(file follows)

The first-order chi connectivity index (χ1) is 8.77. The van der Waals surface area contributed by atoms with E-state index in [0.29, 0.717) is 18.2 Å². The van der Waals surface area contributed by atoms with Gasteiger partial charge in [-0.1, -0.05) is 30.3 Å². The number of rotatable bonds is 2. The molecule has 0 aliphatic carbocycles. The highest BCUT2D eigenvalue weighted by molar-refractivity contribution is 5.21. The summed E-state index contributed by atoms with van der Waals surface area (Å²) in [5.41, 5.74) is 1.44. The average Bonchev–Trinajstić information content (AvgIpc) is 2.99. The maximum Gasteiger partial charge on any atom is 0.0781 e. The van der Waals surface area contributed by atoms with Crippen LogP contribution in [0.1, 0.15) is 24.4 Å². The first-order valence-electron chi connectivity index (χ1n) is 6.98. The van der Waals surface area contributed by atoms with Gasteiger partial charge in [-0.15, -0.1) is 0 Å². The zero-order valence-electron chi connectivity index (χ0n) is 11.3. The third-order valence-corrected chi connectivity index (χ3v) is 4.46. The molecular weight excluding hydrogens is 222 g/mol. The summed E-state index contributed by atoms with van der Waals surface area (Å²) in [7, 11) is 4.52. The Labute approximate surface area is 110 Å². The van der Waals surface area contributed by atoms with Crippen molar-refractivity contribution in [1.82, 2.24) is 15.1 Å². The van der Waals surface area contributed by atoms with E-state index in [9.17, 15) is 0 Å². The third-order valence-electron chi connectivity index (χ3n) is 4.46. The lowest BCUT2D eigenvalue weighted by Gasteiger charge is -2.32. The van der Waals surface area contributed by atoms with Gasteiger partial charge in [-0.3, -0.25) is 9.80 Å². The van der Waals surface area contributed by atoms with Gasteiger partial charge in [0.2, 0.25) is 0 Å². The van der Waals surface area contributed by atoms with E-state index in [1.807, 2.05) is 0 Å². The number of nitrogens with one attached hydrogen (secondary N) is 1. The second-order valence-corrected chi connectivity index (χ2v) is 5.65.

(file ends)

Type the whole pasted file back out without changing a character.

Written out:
The first-order chi connectivity index (χ1) is 8.77. The van der Waals surface area contributed by atoms with E-state index in [0.29, 0.717) is 18.2 Å². The van der Waals surface area contributed by atoms with Gasteiger partial charge in [-0.1, -0.05) is 30.3 Å². The number of rotatable bonds is 2. The molecule has 0 aliphatic carbocycles. The highest BCUT2D eigenvalue weighted by molar-refractivity contribution is 5.21. The summed E-state index contributed by atoms with van der Waals surface area (Å²) in [5.41, 5.74) is 1.44. The average Bonchev–Trinajstić information content (AvgIpc) is 2.99. The maximum Gasteiger partial charge on any atom is 0.0781 e. The van der Waals surface area contributed by atoms with Crippen LogP contribution in [0.1, 0.15) is 24.4 Å². The first-order valence-electron chi connectivity index (χ1n) is 6.98. The van der Waals surface area contributed by atoms with Gasteiger partial charge in [-0.15, -0.1) is 0 Å². The zero-order valence-electron chi connectivity index (χ0n) is 11.3. The third-order valence-corrected chi connectivity index (χ3v) is 4.46. The molecular weight excluding hydrogens is 222 g/mol. The summed E-state index contributed by atoms with van der Waals surface area (Å²) in [7, 11) is 4.52. The Labute approximate surface area is 110 Å². The van der Waals surface area contributed by atoms with Crippen molar-refractivity contribution in [1.82, 2.24) is 15.1 Å². The van der Waals surface area contributed by atoms with E-state index in [9.17, 15) is 0 Å². The third-order valence-electron chi connectivity index (χ3n) is 4.46. The lowest BCUT2D eigenvalue weighted by Gasteiger charge is -2.32. The van der Waals surface area contributed by atoms with Gasteiger partial charge in [-0.3, -0.25) is 9.80 Å². The van der Waals surface area contributed by atoms with Gasteiger partial charge in [0.2, 0.25) is 0 Å². The van der Waals surface area contributed by atoms with E-state index in [1.807, 2.05) is 0 Å². The number of nitrogens with one attached hydrogen (secondary N) is 1. The second-order valence-corrected chi connectivity index (χ2v) is 5.65.